Death of John J. Reilly


John J. Reilly of Jersey City, 58, passed away on May 30, 2012. Beloved son of Jean Reilly (nee Harkins) and the late John Reilly, dear brother of Donna Reilly (Dennis Goonan), Mary Spence (Jack Spence), Nancy Reilly Zollo (Louis Zollo) and Nora Reilly, and uncle to David, Jennifer, Elizabeth, Kathryn and Michael, he was also cherished by many compassionate friends, especially those with whom he worshiped at Holy Rosary Church. After graduating from St. Peter’s College and earning his law degree from Georgetown University, he embarked upon a career as a writer, editor and attorney. His keen intellect and wry sense of humor resulted in many publications and a world-wide network of correspondents. His intellectual preoccupations ranged from theology and in particular eschatology to politics, alternative history, and the philosophy of science and literature. He published four books including Apocalypse and Future, Notes on the Cultural History of the 21st Century. John regularly appeared in First Things, Kirkus Review, and had been an editor at Culture Wars before he withdrew in protest to a drift toward anti-Semitism which he publically denounced. John also maintained a blog, The Long View, where John serenely surveyed the world and opined that, indeed, everything is going to be ok. John’s intellectual interests also expressed themselves in various societies in which he was active including The Inter-national Society for the Comparative Study of Civilizations, the Center for Millennial Studies, the Simplified Spelling Society, and American Literacy Counsel. A man of breathtakingly ecumenical feeling, he was without compromise a true and devout Catholic. It must have been his faith and his character formed by it and by his loving family that made him without a doubt the most optimistic expert on apocalyptic movements and dystopias. John explained himself thusly: After long thought, I realized that the most important thing in life is to be helpful. So, I have taken to explaining things, carefully and empathetically, and often at very great length ‘Spengler with a Smile’ is how I usually characterize the organizing principle. The loss of John’s self effacing cheerful genius has left the world a darker place and for those who were privileged to share his company, a son, brother and friend whose absence will always be felt. A wake will be held on Friday, June 1, from 4 – 8PM at McLaughlin’s Funeral Home, Jersey City. A requiem mass will be held at 10AM on Saturday, June 2, at Holy Rosary Church followed by interment at Holy Cross Cemetery in North Arlington. In lieu of flowers, John would have appreciated donations to Holy Rosary Church. .McLaughlin Funeral Home 625 Pavonia Avenue Jersey City, NJ 07306 (201) 798-8700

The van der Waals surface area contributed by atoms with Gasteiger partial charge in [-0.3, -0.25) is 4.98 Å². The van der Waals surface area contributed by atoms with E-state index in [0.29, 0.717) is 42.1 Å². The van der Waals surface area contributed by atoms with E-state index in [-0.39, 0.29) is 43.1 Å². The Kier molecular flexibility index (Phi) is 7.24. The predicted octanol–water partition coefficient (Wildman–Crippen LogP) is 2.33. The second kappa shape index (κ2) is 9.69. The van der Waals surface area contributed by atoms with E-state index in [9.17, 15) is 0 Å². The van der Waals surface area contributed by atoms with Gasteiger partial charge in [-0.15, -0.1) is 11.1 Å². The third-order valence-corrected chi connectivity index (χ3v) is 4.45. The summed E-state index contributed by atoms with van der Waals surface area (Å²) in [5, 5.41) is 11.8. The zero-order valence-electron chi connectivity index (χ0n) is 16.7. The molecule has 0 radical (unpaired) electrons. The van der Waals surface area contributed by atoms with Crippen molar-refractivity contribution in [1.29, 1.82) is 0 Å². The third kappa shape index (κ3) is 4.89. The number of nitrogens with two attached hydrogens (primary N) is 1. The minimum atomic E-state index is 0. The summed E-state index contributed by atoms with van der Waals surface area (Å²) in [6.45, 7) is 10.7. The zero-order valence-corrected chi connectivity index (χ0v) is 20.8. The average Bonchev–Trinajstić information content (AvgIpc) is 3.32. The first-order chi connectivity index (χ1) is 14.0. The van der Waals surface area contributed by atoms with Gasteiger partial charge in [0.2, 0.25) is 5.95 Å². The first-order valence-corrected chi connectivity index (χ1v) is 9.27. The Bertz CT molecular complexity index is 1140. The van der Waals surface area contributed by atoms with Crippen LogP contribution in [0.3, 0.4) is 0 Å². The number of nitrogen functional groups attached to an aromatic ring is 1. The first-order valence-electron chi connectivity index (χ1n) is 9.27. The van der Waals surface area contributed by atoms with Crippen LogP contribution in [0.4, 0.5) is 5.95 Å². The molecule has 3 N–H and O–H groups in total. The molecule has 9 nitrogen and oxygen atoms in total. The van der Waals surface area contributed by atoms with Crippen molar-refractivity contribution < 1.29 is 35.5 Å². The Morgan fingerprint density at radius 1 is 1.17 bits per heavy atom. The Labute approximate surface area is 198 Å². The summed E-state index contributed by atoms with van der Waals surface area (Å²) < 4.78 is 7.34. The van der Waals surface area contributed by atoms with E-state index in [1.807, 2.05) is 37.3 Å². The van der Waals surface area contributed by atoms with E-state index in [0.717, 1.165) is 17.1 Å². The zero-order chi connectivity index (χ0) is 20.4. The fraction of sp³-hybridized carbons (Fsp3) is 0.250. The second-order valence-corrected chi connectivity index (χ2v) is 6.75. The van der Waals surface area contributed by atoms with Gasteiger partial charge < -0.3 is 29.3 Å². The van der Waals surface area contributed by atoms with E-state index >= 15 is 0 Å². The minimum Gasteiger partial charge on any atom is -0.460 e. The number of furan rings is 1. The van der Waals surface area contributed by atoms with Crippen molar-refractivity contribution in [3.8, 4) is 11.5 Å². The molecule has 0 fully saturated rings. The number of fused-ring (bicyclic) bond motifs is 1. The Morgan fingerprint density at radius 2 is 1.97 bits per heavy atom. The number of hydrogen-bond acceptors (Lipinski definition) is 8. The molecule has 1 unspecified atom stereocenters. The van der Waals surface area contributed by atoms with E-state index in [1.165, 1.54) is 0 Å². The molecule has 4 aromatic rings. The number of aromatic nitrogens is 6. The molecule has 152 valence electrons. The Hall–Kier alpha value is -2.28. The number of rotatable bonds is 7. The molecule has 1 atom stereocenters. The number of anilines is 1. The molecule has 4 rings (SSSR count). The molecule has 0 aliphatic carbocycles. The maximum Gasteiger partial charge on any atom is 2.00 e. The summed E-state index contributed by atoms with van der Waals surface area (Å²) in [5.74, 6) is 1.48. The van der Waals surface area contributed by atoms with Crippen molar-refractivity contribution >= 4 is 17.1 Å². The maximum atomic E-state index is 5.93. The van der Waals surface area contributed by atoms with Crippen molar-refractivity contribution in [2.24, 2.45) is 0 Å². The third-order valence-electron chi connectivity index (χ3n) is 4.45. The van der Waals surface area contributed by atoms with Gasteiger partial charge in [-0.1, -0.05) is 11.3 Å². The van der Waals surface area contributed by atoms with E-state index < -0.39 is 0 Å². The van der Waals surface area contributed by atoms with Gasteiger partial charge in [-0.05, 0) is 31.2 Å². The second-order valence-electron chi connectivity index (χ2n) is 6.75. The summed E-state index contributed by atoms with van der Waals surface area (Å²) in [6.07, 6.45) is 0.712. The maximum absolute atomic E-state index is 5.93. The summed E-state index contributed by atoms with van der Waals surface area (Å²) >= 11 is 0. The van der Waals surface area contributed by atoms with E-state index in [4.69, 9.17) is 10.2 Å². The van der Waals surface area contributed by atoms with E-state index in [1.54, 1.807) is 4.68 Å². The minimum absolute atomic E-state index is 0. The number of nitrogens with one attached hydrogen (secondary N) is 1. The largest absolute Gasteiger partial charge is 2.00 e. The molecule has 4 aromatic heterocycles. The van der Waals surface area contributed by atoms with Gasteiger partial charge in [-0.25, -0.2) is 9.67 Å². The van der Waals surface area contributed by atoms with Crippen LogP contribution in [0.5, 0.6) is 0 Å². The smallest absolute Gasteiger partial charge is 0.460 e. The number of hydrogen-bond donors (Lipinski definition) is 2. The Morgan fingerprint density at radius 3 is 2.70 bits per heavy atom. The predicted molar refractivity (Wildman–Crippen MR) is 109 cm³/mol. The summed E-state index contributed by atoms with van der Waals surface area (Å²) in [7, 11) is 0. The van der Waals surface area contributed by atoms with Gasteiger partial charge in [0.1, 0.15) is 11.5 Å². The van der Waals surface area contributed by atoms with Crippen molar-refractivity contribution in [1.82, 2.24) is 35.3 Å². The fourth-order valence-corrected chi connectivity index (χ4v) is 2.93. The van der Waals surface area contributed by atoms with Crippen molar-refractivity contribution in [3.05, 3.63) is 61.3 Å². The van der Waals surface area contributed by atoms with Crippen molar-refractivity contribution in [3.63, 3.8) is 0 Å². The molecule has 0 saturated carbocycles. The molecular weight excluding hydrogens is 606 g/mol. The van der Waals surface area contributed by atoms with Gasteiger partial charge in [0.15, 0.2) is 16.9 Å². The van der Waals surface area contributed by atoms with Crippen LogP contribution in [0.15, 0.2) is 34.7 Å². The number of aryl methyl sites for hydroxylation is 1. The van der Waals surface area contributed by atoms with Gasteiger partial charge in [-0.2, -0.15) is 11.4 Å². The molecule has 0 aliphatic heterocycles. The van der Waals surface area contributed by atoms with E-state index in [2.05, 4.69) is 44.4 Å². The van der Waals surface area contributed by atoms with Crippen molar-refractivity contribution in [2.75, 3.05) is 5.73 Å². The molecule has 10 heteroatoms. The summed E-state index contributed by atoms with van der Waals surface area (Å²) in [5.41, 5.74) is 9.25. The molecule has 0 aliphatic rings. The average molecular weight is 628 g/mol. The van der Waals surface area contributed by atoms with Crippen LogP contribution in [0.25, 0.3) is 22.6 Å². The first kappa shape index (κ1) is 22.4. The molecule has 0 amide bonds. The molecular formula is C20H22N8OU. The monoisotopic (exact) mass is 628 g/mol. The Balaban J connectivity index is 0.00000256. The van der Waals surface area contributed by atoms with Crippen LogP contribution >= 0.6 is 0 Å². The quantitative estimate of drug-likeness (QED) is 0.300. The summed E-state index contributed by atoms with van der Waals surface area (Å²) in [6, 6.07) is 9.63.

6 thoughts on “Death of John J. Reilly

  1. I read on the discussion page that someone downloaded them. It would presumably require authorisation from the estate to re-publish them, and that is recognised. The organiser of the choir referred to is very helpful and responsive (as I’ve reason to know), so I am sure messages will reach the appropriate quarters.

  2. Yes, I saw the remarks by radtrad.

    The discussion about discussion forums is fascinating. I thought about participating, but my username from 2006 was erased in the Great Crash, and currently the system rejects every suggested username for a new registration.

    I’m not sure the social cohesion of the “group” is adequate to support a purely democratic arrangement, and the central theses of John’s writing don’t really inspire the fanatical enthusiasm necessary to propel a fan site (for John, Oswald, Julius, et al.) into orbit. I’m afraid the desire to drop out of the Web and “find a group of like-minded men, Catholics and Traditionalists all, who wish to shape one another in virtue and produce real political change” is about as lively as it gets, and is a project suitable only for a latter-day Council of Trent.

    Likewise, the blogroll and the forum member websites reveal a rather passive blogging community; so a webring or informal blog group might be the best one can hope for. Without at least one highly motivated and articulate contributor, a group blog would probably peter out after a year.

  3. Maybe you are right Dave – the Council of Trent part made me smile. Still, although I’m by no means a Catholic (I should have been but it never “took”), a traditionalist (presumably in the Evola sense), and nor do I wish to shape anyone in virtue, or to reserve what message I have to “men” – I still find myself asking about this or that “what did John say?” So while the discussion might not be that intense, it seems to me there is still a worthwhile aim to be pursued.

    Re usernames, last time I tried I got a message from John saying it had to start with a numeral. I think he still had to personally approve new users, though.

    For what it is worth this is another start at a legacy site:

  4. I definitely think it is worthwhile to pursue the same aims as John did. But the apparent options for perpetuating that conversation among his literary following have not inspired much confidence in me.

Instigate some pointless rambling

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